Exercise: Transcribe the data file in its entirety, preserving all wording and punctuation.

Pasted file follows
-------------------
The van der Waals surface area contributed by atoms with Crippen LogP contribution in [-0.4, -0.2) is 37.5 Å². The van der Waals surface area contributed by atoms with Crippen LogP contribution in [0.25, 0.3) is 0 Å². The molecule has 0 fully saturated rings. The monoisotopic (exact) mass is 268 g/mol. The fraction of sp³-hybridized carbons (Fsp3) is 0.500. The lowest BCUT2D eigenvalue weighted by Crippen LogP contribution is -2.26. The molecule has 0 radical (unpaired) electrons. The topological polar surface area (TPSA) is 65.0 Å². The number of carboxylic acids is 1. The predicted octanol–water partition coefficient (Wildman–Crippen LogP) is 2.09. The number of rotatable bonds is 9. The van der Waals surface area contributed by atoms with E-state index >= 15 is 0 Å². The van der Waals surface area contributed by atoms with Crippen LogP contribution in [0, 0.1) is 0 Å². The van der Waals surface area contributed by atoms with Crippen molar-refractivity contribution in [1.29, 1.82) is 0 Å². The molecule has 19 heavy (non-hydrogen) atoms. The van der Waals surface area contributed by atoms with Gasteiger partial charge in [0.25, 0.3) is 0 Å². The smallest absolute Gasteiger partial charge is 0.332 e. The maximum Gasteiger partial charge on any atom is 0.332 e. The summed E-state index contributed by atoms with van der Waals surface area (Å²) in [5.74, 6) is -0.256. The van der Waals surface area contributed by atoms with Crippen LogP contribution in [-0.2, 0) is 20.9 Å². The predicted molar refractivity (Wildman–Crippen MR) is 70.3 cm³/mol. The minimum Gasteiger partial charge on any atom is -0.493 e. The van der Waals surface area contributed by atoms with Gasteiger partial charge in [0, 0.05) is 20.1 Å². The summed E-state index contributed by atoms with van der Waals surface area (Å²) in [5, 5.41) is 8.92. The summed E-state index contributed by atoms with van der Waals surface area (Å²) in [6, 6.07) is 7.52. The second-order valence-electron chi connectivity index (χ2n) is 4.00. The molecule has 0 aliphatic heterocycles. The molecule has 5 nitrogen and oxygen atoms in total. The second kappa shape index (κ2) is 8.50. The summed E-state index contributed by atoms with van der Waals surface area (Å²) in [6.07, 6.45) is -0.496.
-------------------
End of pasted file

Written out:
The van der Waals surface area contributed by atoms with Crippen LogP contribution in [-0.4, -0.2) is 37.5 Å². The van der Waals surface area contributed by atoms with Crippen LogP contribution in [0.25, 0.3) is 0 Å². The molecule has 0 fully saturated rings. The monoisotopic (exact) mass is 268 g/mol. The fraction of sp³-hybridized carbons (Fsp3) is 0.500. The lowest BCUT2D eigenvalue weighted by Crippen LogP contribution is -2.26. The molecule has 0 radical (unpaired) electrons. The topological polar surface area (TPSA) is 65.0 Å². The number of carboxylic acids is 1. The predicted octanol–water partition coefficient (Wildman–Crippen LogP) is 2.09. The number of rotatable bonds is 9. The van der Waals surface area contributed by atoms with E-state index >= 15 is 0 Å². The van der Waals surface area contributed by atoms with Crippen LogP contribution in [0, 0.1) is 0 Å². The van der Waals surface area contributed by atoms with Crippen molar-refractivity contribution in [1.29, 1.82) is 0 Å². The molecule has 19 heavy (non-hydrogen) atoms. The van der Waals surface area contributed by atoms with Gasteiger partial charge in [0.25, 0.3) is 0 Å². The smallest absolute Gasteiger partial charge is 0.332 e. The maximum Gasteiger partial charge on any atom is 0.332 e. The summed E-state index contributed by atoms with van der Waals surface area (Å²) in [5.74, 6) is -0.256. The van der Waals surface area contributed by atoms with Crippen LogP contribution in [-0.2, 0) is 20.9 Å². The predicted molar refractivity (Wildman–Crippen MR) is 70.3 cm³/mol. The minimum Gasteiger partial charge on any atom is -0.493 e. The van der Waals surface area contributed by atoms with Gasteiger partial charge in [0, 0.05) is 20.1 Å². The summed E-state index contributed by atoms with van der Waals surface area (Å²) in [5, 5.41) is 8.92. The summed E-state index contributed by atoms with van der Waals surface area (Å²) in [6, 6.07) is 7.52. The second-order valence-electron chi connectivity index (χ2n) is 4.00. The molecule has 0 aliphatic heterocycles. The molecule has 5 nitrogen and oxygen atoms in total. The second kappa shape index (κ2) is 8.50. The summed E-state index contributed by atoms with van der Waals surface area (Å²) in [6.07, 6.45) is -0.496.